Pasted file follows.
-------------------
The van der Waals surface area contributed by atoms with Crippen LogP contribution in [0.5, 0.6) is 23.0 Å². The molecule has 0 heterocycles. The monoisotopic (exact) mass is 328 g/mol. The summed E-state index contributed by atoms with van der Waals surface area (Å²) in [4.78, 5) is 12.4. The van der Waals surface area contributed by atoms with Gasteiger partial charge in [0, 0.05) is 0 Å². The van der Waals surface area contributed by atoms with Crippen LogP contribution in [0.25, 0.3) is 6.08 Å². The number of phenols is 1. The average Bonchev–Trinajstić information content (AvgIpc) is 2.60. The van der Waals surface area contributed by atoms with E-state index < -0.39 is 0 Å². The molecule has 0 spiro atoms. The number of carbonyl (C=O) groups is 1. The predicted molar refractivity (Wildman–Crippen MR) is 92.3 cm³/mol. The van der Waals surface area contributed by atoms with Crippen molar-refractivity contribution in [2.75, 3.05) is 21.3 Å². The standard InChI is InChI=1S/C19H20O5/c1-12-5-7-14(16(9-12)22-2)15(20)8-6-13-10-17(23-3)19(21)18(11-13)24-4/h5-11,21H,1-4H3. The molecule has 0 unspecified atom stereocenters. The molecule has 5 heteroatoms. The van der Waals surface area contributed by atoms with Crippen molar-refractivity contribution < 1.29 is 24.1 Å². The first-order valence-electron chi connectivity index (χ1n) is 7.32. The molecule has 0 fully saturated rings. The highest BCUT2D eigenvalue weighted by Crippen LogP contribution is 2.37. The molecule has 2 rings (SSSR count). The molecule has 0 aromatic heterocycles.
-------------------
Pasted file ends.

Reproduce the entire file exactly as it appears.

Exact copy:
The van der Waals surface area contributed by atoms with Crippen LogP contribution in [0.5, 0.6) is 23.0 Å². The molecule has 0 heterocycles. The monoisotopic (exact) mass is 328 g/mol. The summed E-state index contributed by atoms with van der Waals surface area (Å²) in [4.78, 5) is 12.4. The van der Waals surface area contributed by atoms with Gasteiger partial charge in [0, 0.05) is 0 Å². The van der Waals surface area contributed by atoms with Crippen LogP contribution in [0.25, 0.3) is 6.08 Å². The number of phenols is 1. The average Bonchev–Trinajstić information content (AvgIpc) is 2.60. The van der Waals surface area contributed by atoms with E-state index < -0.39 is 0 Å². The molecule has 0 spiro atoms. The number of carbonyl (C=O) groups is 1. The predicted molar refractivity (Wildman–Crippen MR) is 92.3 cm³/mol. The van der Waals surface area contributed by atoms with Crippen molar-refractivity contribution in [2.75, 3.05) is 21.3 Å². The standard InChI is InChI=1S/C19H20O5/c1-12-5-7-14(16(9-12)22-2)15(20)8-6-13-10-17(23-3)19(21)18(11-13)24-4/h5-11,21H,1-4H3. The molecule has 0 unspecified atom stereocenters. The molecule has 5 heteroatoms. The van der Waals surface area contributed by atoms with Crippen molar-refractivity contribution < 1.29 is 24.1 Å². The first-order valence-electron chi connectivity index (χ1n) is 7.32. The molecule has 0 fully saturated rings. The highest BCUT2D eigenvalue weighted by Crippen LogP contribution is 2.37. The molecule has 2 rings (SSSR count). The molecule has 0 aromatic heterocycles.